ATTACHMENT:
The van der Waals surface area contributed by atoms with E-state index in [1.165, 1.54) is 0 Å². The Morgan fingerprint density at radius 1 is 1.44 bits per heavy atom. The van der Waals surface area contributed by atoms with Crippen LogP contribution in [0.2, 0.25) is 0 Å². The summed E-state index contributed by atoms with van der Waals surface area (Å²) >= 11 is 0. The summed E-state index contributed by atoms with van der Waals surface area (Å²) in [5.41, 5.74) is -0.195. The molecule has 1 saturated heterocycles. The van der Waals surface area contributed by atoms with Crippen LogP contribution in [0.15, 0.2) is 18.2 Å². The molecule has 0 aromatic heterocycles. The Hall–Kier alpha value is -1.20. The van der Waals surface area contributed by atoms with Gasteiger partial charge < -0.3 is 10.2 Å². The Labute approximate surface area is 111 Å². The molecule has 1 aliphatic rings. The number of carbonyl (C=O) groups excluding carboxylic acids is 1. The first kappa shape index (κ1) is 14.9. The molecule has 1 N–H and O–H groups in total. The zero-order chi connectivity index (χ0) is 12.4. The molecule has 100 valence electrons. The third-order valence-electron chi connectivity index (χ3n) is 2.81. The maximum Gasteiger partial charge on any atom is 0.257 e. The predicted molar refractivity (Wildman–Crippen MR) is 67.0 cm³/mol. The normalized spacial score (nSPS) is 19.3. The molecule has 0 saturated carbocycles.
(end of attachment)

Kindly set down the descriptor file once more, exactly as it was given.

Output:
The van der Waals surface area contributed by atoms with E-state index in [1.165, 1.54) is 0 Å². The Morgan fingerprint density at radius 1 is 1.44 bits per heavy atom. The van der Waals surface area contributed by atoms with Crippen LogP contribution in [0.2, 0.25) is 0 Å². The summed E-state index contributed by atoms with van der Waals surface area (Å²) >= 11 is 0. The summed E-state index contributed by atoms with van der Waals surface area (Å²) in [5.41, 5.74) is -0.195. The molecule has 1 saturated heterocycles. The van der Waals surface area contributed by atoms with Crippen LogP contribution in [0.15, 0.2) is 18.2 Å². The molecule has 0 aromatic heterocycles. The Hall–Kier alpha value is -1.20. The van der Waals surface area contributed by atoms with Gasteiger partial charge < -0.3 is 10.2 Å². The Labute approximate surface area is 111 Å². The molecule has 1 aliphatic rings. The number of carbonyl (C=O) groups excluding carboxylic acids is 1. The first kappa shape index (κ1) is 14.9. The molecule has 1 N–H and O–H groups in total. The zero-order chi connectivity index (χ0) is 12.4. The molecule has 100 valence electrons. The third-order valence-electron chi connectivity index (χ3n) is 2.81. The maximum Gasteiger partial charge on any atom is 0.257 e. The predicted molar refractivity (Wildman–Crippen MR) is 67.0 cm³/mol. The normalized spacial score (nSPS) is 19.3. The molecule has 0 saturated carbocycles.